• 19. Debriefing interviews Trying to mirror what the governmentlearned Ask witness to recreate: name ofinvestigator (usually leave cards), exact Q& A‟s, be a stickler and go back through it,any documents shown to you or gatheredfrom you? If appears they engaged in wrongdoing,advise of right to counsel19
  • 20. Meet with Prosecutor? Consider arranging meeting with prosecutor(who will likely bring investigator) when youmake the production Do you have a credible case to present on whyprosecution is not warranted?– Obviously, be flat out honest on any disclosures, givethe bad with the good– Run it by the criminal defense lawyer first Be careful on privilege waiver, consider non-waiver agreement20
  • 21. Meet with Prosecutor? Is there clear criminal behavior and doesan indictment appear likely? Consider controlling client‟s destinythrough negotiation– Criminal defense lawyer is a must!21
  • 22. Self-Reporting? EPA and State civil penalty relief– Utah, UCA 19-7-109– EPA, 65 FR 19618 (April 11, 2000) Criminal cases– One factor that prosecutor weighs Reasons to self report and discipline bad actors– Consistent with stated corporate compliance policies– Mitigates repeat violation potential22
  • 23. Parallel Civil andCriminal Proceedings Pressure to stay or delay civil if there ispending criminal investigation Global civil and criminal resolutions arenot favored by government but possible insome instances23
  • 24. Resolution Options Happiest ending, government declines toprosecute Less happy endings, government isheading towards indictment– If statute of limitations pressure, tolling agreementscan be used– Deferred or Non-Prosecution Agreements?• Pros: no indictment, no criminal liability• Cons: terms can be difficult, fact statements,compliance corrections burdensome– Plea deal and sentencing24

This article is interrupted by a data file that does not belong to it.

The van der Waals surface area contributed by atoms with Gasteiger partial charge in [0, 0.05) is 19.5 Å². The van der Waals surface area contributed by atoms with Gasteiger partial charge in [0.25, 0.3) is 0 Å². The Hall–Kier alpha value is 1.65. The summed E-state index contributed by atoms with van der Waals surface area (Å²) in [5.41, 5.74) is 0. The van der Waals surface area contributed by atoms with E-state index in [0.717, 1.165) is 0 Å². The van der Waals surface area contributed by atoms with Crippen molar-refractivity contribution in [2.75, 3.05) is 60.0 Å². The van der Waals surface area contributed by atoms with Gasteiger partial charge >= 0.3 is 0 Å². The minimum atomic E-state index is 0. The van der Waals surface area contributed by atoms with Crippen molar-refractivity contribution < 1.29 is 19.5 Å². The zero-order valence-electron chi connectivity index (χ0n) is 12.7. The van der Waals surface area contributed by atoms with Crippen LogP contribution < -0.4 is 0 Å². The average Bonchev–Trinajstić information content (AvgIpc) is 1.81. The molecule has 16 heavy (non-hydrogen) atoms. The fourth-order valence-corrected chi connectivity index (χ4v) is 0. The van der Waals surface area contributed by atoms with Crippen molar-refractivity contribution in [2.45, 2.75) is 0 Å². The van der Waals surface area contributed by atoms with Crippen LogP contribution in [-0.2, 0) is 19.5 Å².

• 25. Resolution Options Even less happy, Indictment issued– Plea or trial– Sentencing Don‟t overlook– Suspension and debarment possibilities forcompanies that do work with government25
  • 26. A Few Resources U.S. Attorneys Manual (in general, and specifically)– Chapter 9-28.100, Principles of Federal Prosecution of BusinessOrganizations (“Principles”) Joseph Block and Judson Starr, “Knock, Knock.” “Who‟s There?” “EPA CriminalAgents, That‟s Who.”, 55 RMMLI 12-1 (2009) Sheila Finnegan, “The First 72 Hours of a Government Investigation: A Guide toIdentifying Issues and Avoiding Mistakes,” National Legal Center for the PublicInterest (2007) (note, since publication there have been revisions to Principles inbullet one above on privilege waiver issue) Sandra Snodgrass, “It‟s for the Birds: Recent Developments under the MigratoryBird Treaty Act and Bald and Golden Eagle Protection Act,” Federal Regulationof Cultural Resources, Wildlife and Waters of the U.S., Paper No.10, RMMLF(2012) Michael Zody, “Responding to Environmental Whistleblowers: Listen Carefully tothat Sound Coming „Round the Bend,” 51 RMMLI 6-1 (2005)26